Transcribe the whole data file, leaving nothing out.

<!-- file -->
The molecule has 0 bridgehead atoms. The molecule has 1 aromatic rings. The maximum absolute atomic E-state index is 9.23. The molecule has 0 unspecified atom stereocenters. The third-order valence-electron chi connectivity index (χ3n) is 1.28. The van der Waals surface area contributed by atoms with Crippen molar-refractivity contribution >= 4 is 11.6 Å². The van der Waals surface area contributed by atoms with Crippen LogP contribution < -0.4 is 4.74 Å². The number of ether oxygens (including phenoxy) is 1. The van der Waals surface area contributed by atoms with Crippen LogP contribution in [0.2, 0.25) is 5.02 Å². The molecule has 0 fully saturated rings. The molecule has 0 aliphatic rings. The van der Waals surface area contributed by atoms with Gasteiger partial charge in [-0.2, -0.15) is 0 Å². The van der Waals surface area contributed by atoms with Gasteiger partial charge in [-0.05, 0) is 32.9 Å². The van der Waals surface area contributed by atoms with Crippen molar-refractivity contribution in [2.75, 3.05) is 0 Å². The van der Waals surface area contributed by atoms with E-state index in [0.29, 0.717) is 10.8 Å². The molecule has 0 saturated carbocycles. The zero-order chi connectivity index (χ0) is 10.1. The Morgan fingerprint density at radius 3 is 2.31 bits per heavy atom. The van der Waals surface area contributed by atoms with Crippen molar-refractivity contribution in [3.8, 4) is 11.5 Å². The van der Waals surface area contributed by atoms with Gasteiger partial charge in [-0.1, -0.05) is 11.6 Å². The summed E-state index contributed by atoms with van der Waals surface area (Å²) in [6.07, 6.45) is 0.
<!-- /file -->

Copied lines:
The molecule has 0 bridgehead atoms. The molecule has 1 aromatic rings. The maximum absolute atomic E-state index is 9.23. The molecule has 0 unspecified atom stereocenters. The third-order valence-electron chi connectivity index (χ3n) is 1.28. The van der Waals surface area contributed by atoms with Crippen molar-refractivity contribution >= 4 is 11.6 Å². The van der Waals surface area contributed by atoms with Crippen LogP contribution < -0.4 is 4.74 Å². The number of ether oxygens (including phenoxy) is 1. The van der Waals surface area contributed by atoms with Crippen LogP contribution in [0.2, 0.25) is 5.02 Å². The molecule has 0 fully saturated rings. The molecule has 0 aliphatic rings. The van der Waals surface area contributed by atoms with Gasteiger partial charge in [-0.2, -0.15) is 0 Å². The van der Waals surface area contributed by atoms with Gasteiger partial charge in [-0.05, 0) is 32.9 Å². The van der Waals surface area contributed by atoms with Crippen molar-refractivity contribution in [2.75, 3.05) is 0 Å². The van der Waals surface area contributed by atoms with E-state index in [0.29, 0.717) is 10.8 Å². The molecule has 0 saturated carbocycles. The zero-order chi connectivity index (χ0) is 10.1. The Morgan fingerprint density at radius 3 is 2.31 bits per heavy atom. The van der Waals surface area contributed by atoms with Crippen molar-refractivity contribution in [3.8, 4) is 11.5 Å². The van der Waals surface area contributed by atoms with Gasteiger partial charge in [-0.1, -0.05) is 11.6 Å². The summed E-state index contributed by atoms with van der Waals surface area (Å²) in [6.07, 6.45) is 0.